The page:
Record of tests prints looking at exposure and image quality. Controlled test run. 5/2/23


Wasp series: Exposed in LED UV exposure unit at one minute intervals. Paper ARTTEC 210 gsm prepared the day before using 2 component sensitiser set (Jacquard). Negative made on Low level Epson Workhorse inkjet printed on Solar Fast film.

Banding lines on finished print noticed for first time. They are also appear on the sun-exposed prints, but not as prominent so not the exposure unit.


3D objects on sensitised cotton sheet. Sun/cloud day around 2:oo pm for 20 minutes. Note: Used a mirror underneath with a solid round base to underside of the sensitised sheet. Objects placed on top held down by a glass sheet. Note: Nothing was pressed down other than plumber’s Teflon roll and seed husks. The resulting print has some depth though a rich deep blue colouring. The underside had a very faint capture of the round object. I’ll retreat to the UV exposure unit after this brief attempt. I now appreciate the skill in this form of image making.

TEST 3. Wax and water.

Don’t read any further if you are a cyanotype purist.

Playing with over exposed prints using diluted bleach and all the kitchen condiments for toning also led to adding line work dipped in bleach. PIC 1 shows a bleached print where the body of the wasp was coated with wax prior to placing in a diluted bleach bath. PIC 2 shows my first attempt in applying bleach with a dip pen nib to achieve line work. Some bleeding occurred. Unfortunately, I have touched up the bleeds to try and save the image -trust me, it was more ugly than what you see now. PIC 3 shows line work after a wax coating was applied. This has potential. I am assuming the wax limits the bleed. Vegetable oil and olive oil are reasonably controllable. Applied to the rear discolours the front. Apply to the front appears to give better results.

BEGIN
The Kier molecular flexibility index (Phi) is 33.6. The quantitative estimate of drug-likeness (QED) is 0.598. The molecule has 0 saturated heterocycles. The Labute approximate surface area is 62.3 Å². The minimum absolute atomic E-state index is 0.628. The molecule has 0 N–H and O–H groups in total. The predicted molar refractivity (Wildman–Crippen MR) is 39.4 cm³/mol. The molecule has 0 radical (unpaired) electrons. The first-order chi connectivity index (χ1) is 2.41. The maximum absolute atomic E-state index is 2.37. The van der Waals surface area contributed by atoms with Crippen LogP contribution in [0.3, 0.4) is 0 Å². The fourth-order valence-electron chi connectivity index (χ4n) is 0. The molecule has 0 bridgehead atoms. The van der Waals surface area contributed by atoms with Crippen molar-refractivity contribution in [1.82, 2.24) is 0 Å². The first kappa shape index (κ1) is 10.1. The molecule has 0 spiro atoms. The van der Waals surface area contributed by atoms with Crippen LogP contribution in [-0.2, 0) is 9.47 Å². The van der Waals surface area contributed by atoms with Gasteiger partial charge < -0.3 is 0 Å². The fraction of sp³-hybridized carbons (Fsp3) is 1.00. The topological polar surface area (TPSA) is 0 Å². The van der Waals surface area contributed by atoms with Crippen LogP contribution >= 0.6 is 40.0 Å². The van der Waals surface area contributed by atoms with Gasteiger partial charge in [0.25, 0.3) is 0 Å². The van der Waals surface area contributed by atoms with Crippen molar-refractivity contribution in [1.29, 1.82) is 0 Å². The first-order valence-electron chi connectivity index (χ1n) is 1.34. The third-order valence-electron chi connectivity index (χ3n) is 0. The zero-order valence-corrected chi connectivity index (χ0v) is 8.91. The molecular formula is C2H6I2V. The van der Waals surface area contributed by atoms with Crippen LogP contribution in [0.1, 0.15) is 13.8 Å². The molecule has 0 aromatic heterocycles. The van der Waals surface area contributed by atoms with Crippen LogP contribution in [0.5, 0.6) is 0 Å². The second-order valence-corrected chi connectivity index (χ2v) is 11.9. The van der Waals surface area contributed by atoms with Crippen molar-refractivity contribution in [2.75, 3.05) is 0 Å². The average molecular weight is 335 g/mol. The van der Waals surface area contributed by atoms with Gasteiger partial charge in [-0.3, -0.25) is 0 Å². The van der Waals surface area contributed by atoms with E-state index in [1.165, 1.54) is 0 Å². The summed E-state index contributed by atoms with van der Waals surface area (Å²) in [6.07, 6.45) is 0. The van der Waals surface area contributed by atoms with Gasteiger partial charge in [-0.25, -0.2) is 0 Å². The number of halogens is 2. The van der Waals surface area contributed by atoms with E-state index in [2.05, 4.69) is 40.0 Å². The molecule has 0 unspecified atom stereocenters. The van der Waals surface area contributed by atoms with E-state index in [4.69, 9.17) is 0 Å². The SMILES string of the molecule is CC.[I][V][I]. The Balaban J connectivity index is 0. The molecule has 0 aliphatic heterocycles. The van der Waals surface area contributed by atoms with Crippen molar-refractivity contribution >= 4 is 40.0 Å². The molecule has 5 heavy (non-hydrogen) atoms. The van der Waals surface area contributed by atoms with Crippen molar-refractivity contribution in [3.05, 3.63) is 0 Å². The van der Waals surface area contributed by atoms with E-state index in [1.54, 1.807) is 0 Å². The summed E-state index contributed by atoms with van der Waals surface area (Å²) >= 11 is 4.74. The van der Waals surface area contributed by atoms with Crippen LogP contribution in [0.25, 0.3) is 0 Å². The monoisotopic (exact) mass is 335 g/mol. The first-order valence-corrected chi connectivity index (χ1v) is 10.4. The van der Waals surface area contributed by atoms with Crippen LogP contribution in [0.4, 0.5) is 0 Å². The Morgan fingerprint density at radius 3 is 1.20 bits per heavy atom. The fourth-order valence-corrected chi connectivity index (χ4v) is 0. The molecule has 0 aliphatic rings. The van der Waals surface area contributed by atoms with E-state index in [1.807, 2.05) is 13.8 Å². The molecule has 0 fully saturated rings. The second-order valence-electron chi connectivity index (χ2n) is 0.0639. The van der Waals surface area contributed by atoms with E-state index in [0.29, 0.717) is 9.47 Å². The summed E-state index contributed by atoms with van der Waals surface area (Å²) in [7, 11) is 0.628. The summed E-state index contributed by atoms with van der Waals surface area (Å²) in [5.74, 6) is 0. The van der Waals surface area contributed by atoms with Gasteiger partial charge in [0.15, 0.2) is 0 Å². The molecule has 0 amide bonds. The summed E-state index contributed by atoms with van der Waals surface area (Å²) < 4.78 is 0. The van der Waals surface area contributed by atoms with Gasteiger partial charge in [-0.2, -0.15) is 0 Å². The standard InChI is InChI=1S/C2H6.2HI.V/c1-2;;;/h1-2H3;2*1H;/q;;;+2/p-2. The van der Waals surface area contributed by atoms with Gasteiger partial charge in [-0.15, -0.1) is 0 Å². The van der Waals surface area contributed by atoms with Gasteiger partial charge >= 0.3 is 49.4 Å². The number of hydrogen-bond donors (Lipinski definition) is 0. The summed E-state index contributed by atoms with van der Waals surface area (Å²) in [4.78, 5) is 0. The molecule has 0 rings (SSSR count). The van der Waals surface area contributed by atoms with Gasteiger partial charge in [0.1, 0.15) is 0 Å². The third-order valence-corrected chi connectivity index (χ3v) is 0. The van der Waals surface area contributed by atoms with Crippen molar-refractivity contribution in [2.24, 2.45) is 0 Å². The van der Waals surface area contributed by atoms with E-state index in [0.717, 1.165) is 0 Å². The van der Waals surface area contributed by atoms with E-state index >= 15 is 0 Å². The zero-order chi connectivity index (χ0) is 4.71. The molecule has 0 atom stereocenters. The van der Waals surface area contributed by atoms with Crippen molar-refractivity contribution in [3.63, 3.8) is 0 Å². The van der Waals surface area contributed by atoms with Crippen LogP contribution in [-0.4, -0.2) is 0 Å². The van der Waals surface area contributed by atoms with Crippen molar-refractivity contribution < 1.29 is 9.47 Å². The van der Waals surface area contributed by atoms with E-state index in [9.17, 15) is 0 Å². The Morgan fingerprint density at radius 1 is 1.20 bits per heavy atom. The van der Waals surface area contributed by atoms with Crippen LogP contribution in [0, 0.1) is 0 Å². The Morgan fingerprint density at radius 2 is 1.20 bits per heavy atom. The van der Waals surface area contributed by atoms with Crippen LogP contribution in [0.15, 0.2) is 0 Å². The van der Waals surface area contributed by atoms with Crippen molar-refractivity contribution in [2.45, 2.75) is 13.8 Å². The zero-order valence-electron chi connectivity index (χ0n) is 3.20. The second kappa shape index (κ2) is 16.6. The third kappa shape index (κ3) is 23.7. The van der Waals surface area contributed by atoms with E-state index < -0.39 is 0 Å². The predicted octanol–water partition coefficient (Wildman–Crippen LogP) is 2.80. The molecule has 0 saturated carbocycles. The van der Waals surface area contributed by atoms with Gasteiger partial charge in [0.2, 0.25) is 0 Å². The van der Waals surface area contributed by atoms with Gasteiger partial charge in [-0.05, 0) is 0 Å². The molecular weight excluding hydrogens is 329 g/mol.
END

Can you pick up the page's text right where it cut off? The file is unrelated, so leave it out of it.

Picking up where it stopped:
I have a long standing interest in translucent images and using transparencies. This stems from my experiences in animation, projecting moving images on solid objects and using iPads to finger draw on a glass screen. So it was a beaut surprise, in this cyanotype world, to achieve transparency when colouring the cyanotype. See PIC 4.

The main intent of this is remind myself again, not to give up on a work until it gives up on you- PIC3 and 5 were lost prints leading to experiments with colour and wax. I forgot a basic rule when drawing the image for my first cyanotype (PIC 5) – Remember white is black and black is white.I used this ‘blueprint’ to explore post-exposure treatments using wax and vegetable colouring.

EDIT: 12th February. After a failed photopolymer day, mainly due to curled and distorted test strips caused by my sloppy cutting, I retreated to the drawing board and made a couple of drawing negatives for cyanotypes and possible for a photopolymer etching. Scratching away at ink and celluloid with drypoint tools is “an in training session”. It is also a way to check a negative for etching by making a cyanotype print first. I can see what changes are required. Drawing with graphite and paper is more forgiving than when I transpose a drawing for a print process. It is the nuanced line having tonal differences and weight when you draw on paper. I can see glimpses, in the print below, of what could be with subtle hatching and varied line.

Indulged cat. Cyanotype 2023. A5 paper

Details: The indulged cat drawn on inked acetate sheet with drypoint needle. The drawing was exposed for 120 seconds in a UV LED exposure unit onto A5 Arttec 210 gsm paper, prepared using the 2 set Jacquard cyanotype mix. (Poor photo. Whites are white).

To be continued…

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